• Reviewing the levels of head office and shop floor personnel.  National statistics show that employment has fallen more heavily in the retail sector than in the economy as a whole in the current recession: a decline of 2.6 percent year-on-year compared with a 1.4 percent fall in employment across the UK economy, as of the end of the first quarter of 2009.  Retail insolvencies and the related job losses will have had some impact on this figure too;
  • “De-layering” management organisation structures;
  • Reducing graduate trainee intake.  According to The Graduate Market in 2009 (published by High Fliers Research, June 2009) graduate vacancies in the sector have reduced by 29.5 percent compared with retailers’ original recruitment targets published in September 2008.  However, graduate applications to retail have increased (Source: Hays Retail).

What changes are retailers making now to HR and operations practices?

After the initial focus on streamlining businesses through cost-cutting, retailers’ concerns about their cost bases began to ease.  New currency hedging arrangements were more favourable than some retailers had originally expected and the RTT Retail Health Index in July 2009 indicated that costs are now having a positive or neutral affect on the sector’s health.

The RTT agreed that there has been a shift away from cost reduction strategies to changes aimed at adding value.  In some cases, this is a continuation of the best practice which retailers had been developing in their HR and operations in a more buoyant economy.

Many of these strategies are being quietly developed and implemented, particularly by the stronger performers which are waiting for the opportunity to capitalise on an upturn when it happens, and want to continue to attract and retain the best talent.  Tim Denison of Synovate said: “Changes in HR and operational practices are happening, but as something of a ‘silent reformation’ which retailers are reluctant to publicise, so that they can continue to maintain their competitive advantage.”

The RTT highlighted a number of ways in which retailers’ strategies are changing:

Recruitment policies

  • Recruiting permanent staff – rather than temporary – and making better use of experience and home-grown skills;
  • Offering permanent staff key hour working times (e.g. lunchtimes on weekdays).

Flexible working

  • Introducing flexible working arrangements and part-paid sabbaticals rather than implementing redundancy programmes, allowing them to manage costs and preserve the talent they need;
  • “Annualisation” of working time – i.e. hiring staff to work an allotted number of hours throughout the course of the year.  This means working a higher number of hours during the peaks in season and less time at quieter times. This measure removes some of the need to recruit seasonal staff during busy periods such as Christmas.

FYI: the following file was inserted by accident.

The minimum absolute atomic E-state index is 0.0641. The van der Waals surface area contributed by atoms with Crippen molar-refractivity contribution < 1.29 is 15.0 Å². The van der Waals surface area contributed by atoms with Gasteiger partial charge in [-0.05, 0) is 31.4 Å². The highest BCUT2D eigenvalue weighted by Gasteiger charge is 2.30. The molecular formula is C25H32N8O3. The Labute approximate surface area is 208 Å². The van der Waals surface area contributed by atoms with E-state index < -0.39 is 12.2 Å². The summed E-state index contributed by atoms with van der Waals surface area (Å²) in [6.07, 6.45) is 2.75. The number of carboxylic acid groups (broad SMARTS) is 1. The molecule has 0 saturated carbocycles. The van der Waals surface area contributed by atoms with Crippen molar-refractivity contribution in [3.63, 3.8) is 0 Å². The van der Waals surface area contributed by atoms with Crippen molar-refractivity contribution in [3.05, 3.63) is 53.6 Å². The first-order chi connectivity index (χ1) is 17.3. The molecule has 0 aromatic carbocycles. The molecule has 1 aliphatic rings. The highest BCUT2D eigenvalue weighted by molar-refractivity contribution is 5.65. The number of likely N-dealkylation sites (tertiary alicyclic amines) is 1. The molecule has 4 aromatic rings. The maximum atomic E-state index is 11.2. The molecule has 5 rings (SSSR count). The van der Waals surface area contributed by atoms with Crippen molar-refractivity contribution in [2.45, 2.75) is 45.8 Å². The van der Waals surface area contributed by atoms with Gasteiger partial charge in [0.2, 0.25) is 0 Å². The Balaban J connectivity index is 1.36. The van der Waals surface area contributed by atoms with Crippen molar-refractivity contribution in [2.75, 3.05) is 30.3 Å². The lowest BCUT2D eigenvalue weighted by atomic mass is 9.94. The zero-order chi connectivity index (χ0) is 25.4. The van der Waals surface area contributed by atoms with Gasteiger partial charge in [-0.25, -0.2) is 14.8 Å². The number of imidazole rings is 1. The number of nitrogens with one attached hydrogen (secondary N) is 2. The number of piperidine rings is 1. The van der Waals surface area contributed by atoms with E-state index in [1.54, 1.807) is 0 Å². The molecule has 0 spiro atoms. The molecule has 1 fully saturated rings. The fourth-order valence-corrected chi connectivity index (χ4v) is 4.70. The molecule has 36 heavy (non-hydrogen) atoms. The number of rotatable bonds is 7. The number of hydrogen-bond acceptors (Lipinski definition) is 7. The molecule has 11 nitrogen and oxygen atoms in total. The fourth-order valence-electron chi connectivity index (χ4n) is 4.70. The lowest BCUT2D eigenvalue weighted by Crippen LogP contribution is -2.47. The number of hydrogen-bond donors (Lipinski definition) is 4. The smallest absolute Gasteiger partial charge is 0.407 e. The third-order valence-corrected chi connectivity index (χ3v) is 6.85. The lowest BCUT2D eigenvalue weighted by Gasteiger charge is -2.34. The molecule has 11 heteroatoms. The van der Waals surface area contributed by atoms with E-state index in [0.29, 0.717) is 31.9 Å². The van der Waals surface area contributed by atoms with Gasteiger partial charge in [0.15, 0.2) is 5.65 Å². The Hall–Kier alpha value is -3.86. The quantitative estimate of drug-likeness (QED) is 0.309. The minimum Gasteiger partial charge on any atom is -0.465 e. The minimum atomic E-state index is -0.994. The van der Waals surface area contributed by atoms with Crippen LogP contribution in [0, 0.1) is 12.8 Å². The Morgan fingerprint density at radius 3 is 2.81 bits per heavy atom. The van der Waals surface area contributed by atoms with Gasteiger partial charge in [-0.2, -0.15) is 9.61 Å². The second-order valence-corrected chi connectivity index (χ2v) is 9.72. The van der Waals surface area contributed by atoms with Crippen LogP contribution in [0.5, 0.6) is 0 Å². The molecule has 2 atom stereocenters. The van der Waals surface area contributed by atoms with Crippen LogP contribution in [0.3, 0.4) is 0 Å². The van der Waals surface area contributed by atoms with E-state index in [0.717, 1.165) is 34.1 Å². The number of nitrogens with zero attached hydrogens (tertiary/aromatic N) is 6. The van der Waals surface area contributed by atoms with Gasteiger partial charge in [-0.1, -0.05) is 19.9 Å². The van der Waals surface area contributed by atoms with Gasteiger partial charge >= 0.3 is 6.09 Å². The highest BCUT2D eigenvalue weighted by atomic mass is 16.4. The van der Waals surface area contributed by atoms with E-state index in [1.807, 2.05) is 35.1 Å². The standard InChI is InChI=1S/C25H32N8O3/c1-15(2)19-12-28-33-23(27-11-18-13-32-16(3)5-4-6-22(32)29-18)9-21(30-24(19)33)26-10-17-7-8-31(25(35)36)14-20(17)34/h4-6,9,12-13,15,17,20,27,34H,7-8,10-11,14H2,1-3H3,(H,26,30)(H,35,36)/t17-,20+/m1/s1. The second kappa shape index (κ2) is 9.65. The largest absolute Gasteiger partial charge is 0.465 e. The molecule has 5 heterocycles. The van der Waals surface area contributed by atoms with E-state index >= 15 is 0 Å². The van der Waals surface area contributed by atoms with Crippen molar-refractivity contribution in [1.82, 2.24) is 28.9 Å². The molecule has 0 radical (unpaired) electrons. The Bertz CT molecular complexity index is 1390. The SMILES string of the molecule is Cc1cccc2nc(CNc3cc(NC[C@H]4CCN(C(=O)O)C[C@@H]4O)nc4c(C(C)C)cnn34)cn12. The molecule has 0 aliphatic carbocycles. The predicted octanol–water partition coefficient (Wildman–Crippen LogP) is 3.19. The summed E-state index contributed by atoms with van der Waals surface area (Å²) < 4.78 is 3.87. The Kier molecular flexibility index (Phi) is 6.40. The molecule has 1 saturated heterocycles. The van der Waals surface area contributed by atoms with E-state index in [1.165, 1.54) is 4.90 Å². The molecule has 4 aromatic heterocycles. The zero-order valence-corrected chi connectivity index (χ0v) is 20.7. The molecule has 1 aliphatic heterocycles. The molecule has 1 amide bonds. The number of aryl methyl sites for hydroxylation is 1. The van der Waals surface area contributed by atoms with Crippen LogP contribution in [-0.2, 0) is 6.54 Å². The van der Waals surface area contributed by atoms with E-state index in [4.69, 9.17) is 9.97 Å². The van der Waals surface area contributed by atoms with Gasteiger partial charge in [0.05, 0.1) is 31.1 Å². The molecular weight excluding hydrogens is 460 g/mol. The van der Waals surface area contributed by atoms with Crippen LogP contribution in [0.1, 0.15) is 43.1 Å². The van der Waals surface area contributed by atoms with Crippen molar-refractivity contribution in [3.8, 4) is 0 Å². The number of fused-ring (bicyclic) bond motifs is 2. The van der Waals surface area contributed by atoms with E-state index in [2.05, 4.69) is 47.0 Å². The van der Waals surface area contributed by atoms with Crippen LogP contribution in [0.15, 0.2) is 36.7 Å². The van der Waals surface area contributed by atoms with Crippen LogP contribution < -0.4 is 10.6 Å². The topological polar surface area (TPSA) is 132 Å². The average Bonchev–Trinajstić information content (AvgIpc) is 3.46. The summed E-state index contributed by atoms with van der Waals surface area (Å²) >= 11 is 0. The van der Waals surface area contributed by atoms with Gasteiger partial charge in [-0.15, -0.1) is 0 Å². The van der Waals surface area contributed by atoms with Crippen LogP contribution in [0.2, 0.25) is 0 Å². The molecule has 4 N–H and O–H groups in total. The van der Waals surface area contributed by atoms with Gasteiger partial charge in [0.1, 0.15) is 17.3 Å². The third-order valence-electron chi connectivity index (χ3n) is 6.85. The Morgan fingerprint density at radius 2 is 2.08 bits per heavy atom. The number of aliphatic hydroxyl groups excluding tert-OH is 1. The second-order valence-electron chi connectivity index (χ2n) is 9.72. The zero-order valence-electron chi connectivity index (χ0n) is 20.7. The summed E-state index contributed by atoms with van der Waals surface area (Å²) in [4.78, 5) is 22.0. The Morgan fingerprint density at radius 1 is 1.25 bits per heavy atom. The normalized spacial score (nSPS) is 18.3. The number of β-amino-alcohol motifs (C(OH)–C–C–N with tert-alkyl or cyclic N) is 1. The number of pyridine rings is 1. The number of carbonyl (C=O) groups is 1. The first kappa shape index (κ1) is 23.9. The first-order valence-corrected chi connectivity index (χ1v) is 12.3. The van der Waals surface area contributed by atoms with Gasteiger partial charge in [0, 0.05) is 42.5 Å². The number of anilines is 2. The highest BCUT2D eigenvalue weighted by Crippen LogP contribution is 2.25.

Succession planning

  • Developing better succession planning, which is becoming a priority for retailers keen to ensure their teams are fit for purpose, particularly in the future;
  • More emphasis on internal rather than external replacement and a desire to create and maintain a pool of talent.

Training and career development

  • “Upskilling” the workforce, by selecting and training employees who have the greatest potential to contribute to sales;
  • Creating a more structured career path to ensure staff have the necessary skills;
  • Developing training initiatives (by retailers and the industry as a whole rather than by the Government).

Managing shop floor employees

  • Managing employment costs through proactive management of hours that staff are working in stores;
  • Refining shop floor staff rosters to ensure there is minimal over-staffing, while ensuring there are sufficient assistants to match levels of service to customer demand.


  • Re-evaluating the benefits of commission-based remuneration, which some retailers are reintroducing;
  • Developing more competitive reward packages and pension schemes to encourage loyalty.


  • Substituting operational technology for labour, such as shelf-ready packaging to minimise the time staff need to spend on tasks;
  • Moving functions and tasks which are usually carried out by employees to customers, such as use of self service checkouts;
  • Developing alternative channels with lower labour costs, such as online sales.

Ongoing changes to HR strategies in retail

The RTT acknowledged that not all changes to HR strategies in retail have been initiated or motivated by the recession and have been evolving and contributing to the overall improvement of the sector’s HR reputation for some time.  The group discussed the following:

Graduate training schemes

The RTT agreed that graduate training schemes are an area where retailers lead the way.  According to The Times Top 100 Graduate Employers 2008, there are nine retailers in the list of organisations which offer the best opportunities for those leaving university.